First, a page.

Cardiovascular diseases continue to be a leading cause of death and disability world- wide. Hypertrophic cardiomyopathy (HCM), dilated cardiomyopathy (DCM) often progress to systolic heart failure (HF), the leading cause of death in the U.S. However, the molecular mechanisms underlying these cardiovascular disorders are not fully understood. We identified CIP as a novel cardiac-specific nuclear protein and demonstrated that CIP modulates cardiomyocyte hypertrophy and dilated cardiomyopathy. The overall goal of our study is to uncover the physiological and pathological functions of CIP in the heart and heart diseases.
The specific aims are:
Specific Aim #1. To determine the in vivo function of CIP in the heart.
Specific Aim #2. To test the hypothesis that CIP prevents the progression of HCM to DCM and heart failure.
Specific Aim #3. To define the molecular mechanism by which CIP regulates HCM and DCM. This study will provide important insights into our understanding the molecular events underlying cardiac function and cardiomyopathy and are an important prerequisite to developing therapeutic strategies that correct or circumvent cardiovascular diseases.

Public Health Relevance

Cardiovascular diseases continue to be a leading cause of death and disability. Despite this alarming fact, there is lack of effectual treatment and the molecular mechanisms that regulate these devastating diseases remain elusive. Mammalian heart has minimal regenerative capacity. In response to mechanical or pathological stress, the heart undergoes cardiac remodeling. Pressure and volume overload in the heart often leads to cardiac hypertrophy, an increase in the size of heart and cardiomyocytes. Progression of cardiac hypertrophy and adverse cardiac remodeling often lead to dilated cardiomyopathy (DCM), which displays weakened and enlarged heart and decreased heart function. DCM is the precursor of the end-staged systolic heart failure (HF), which is the leading cause of death in the U.S. The overall goal of our investigation proposed here is to uncover the regulatory circuits in cardiac hypertrophy and dilated cardiomyopathy. This study will provide important insights into our understanding of the molecular events underlying cardiac function and cardiomyopathy. The molecular mechanisms revealed in these studies may apply to pathophysiologically-related cardiac conditions such as human congenital heart defect, hypertrophy, dilated cardiomyopathy and cardiac failure. These studies are an important prerequisite to developing therapeutic strategies that ultimately limit the progression of DCM to HF.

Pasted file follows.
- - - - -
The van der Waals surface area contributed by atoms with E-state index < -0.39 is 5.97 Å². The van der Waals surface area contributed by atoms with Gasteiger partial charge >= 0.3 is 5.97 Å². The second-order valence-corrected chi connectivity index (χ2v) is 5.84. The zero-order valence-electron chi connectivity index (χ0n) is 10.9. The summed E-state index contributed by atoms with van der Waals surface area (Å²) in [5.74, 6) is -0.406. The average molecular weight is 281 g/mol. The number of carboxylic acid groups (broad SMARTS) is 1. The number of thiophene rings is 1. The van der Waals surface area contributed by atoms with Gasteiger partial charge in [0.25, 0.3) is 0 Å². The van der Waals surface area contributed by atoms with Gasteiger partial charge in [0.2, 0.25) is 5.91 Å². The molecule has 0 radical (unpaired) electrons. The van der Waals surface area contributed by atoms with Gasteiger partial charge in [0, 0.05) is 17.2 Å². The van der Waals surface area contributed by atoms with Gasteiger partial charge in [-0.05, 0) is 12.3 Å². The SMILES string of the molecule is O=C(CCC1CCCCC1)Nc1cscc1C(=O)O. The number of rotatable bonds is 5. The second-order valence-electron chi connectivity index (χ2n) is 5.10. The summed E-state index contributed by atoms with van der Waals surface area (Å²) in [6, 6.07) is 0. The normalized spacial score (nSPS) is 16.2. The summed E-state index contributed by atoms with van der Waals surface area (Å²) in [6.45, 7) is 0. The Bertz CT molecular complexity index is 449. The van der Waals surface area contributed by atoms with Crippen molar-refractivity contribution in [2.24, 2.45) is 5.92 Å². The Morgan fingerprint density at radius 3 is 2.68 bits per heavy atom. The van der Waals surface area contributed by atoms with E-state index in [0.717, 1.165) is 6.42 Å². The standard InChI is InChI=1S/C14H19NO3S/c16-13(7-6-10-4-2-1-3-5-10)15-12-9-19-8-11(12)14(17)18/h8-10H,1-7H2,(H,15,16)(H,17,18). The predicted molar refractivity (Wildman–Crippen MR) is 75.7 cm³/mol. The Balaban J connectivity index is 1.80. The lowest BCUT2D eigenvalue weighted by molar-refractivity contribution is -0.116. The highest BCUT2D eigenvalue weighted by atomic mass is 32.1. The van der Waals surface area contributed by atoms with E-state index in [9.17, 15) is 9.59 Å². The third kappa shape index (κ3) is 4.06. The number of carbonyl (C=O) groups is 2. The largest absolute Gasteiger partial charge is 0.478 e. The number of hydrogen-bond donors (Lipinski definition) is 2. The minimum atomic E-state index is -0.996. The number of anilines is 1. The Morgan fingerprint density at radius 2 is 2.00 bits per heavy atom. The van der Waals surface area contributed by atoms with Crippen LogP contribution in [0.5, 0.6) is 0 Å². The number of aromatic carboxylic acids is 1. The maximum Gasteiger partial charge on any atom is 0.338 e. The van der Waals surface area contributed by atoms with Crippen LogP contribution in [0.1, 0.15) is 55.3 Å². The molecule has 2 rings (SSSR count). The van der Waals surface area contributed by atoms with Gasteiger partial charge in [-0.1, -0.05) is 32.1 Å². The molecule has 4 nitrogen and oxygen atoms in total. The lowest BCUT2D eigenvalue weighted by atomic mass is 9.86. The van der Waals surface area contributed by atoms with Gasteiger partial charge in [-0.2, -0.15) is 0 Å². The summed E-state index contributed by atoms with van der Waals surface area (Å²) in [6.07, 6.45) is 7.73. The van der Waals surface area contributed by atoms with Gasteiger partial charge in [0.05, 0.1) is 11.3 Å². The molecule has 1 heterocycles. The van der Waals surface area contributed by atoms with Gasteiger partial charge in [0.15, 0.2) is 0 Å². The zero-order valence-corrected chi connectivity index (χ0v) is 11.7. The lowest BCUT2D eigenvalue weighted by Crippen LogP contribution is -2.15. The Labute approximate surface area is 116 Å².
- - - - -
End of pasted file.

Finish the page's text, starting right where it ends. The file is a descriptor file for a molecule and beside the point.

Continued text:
Agency
National Institute of Health (NIH)
Institute
National Heart, Lung, and Blood Institute (NHLBI)
Type
Research Project (R01)
Project #
1R01HL116919-01A1
Application #
8504611
Study Section
Cardiac Contractility, Hypertrophy, and Failure Study Section (CCHF)
Program Officer
Sopko, George
Project Start
2013-07-01
Project End
2017-06-30
Budget Start
2013-07-01
Budget End
2014-06-30
Support Year
1
Fiscal Year
2013
Total Cost
$416,500
Indirect Cost
$178,500
Name
Children's Hospital Boston
Department
Type
DUNS #
076593722
City
Boston
State
MA
Country
United States
Zip Code
02115
Naya, Francisco J; Wang, Da-Zhi (2016) (MYO)SLIDing Our Way Into the Vascular Pool of Long Noncoding RNAs. Arterioscler Thromb Vasc Biol 36:2033-4
Huang, Zhan-Peng; Ding, Yan; Chen, Jinghai et al. (2016) Long non-coding RNAs link extracellular matrix gene expression to ischemic cardiomyopathy. Cardiovasc Res :
Ding, Jian; Chen, Jinghai; Wang, Yanqun et al. (2015) Trbp regulates heart function through microRNA-mediated Sox6 repression. Nat Genet 47:776-83
Huang, Zhan-Peng; Kataoka, Masaharu; Chen, Jinghai et al. (2015) Cardiomyocyte-enriched protein CIP protects against pathophysiological stresses and regulates cardiac homeostasis. J Clin Invest 125:4122-34
Ding, Jian; Wang, Da-Zhi (2015) Mystery of Trbp, tale of a RBP in the miRNA pathway. Cell Cycle 14:3007-8
Nie, Mao; Deng, Zhong-Liang; Liu, Jianming et al. (2015) Noncoding RNAs, Emerging Regulators of Skeletal Muscle Development and Diseases. Biomed Res Int 2015:676575
Wu, Gengze; Cai, Jin; Han, Yu et al. (2014) LincRNA-p21 regulates neointima formation, vascular smooth muscle cell proliferation, apoptosis, and atherosclerosis by enhancing p53 activity. Circulation 130:1452-65
Seok, Hee Young; Chen, Jinghai; Kataoka, Masaharu et al. (2014) Loss of MicroRNA-155 protects the heart from pathological cardiac hypertrophy. Circ Res 114:1585-95
Liu, Jianming; Wang, Da-Zhi (2014) An epigenetic ""LINK(RNA)"" to pathological cardiac hypertrophy. Cell Metab 20:555-7
Espinoza-Lewis, Ramón A; Wang, Da-Zhi (2014) Generation of a Cre knock-in into the Myocardin locus to mark early cardiac and smooth muscle cell lineages. Genesis 52:879-87

Showing the most recent 10 out of 22 publications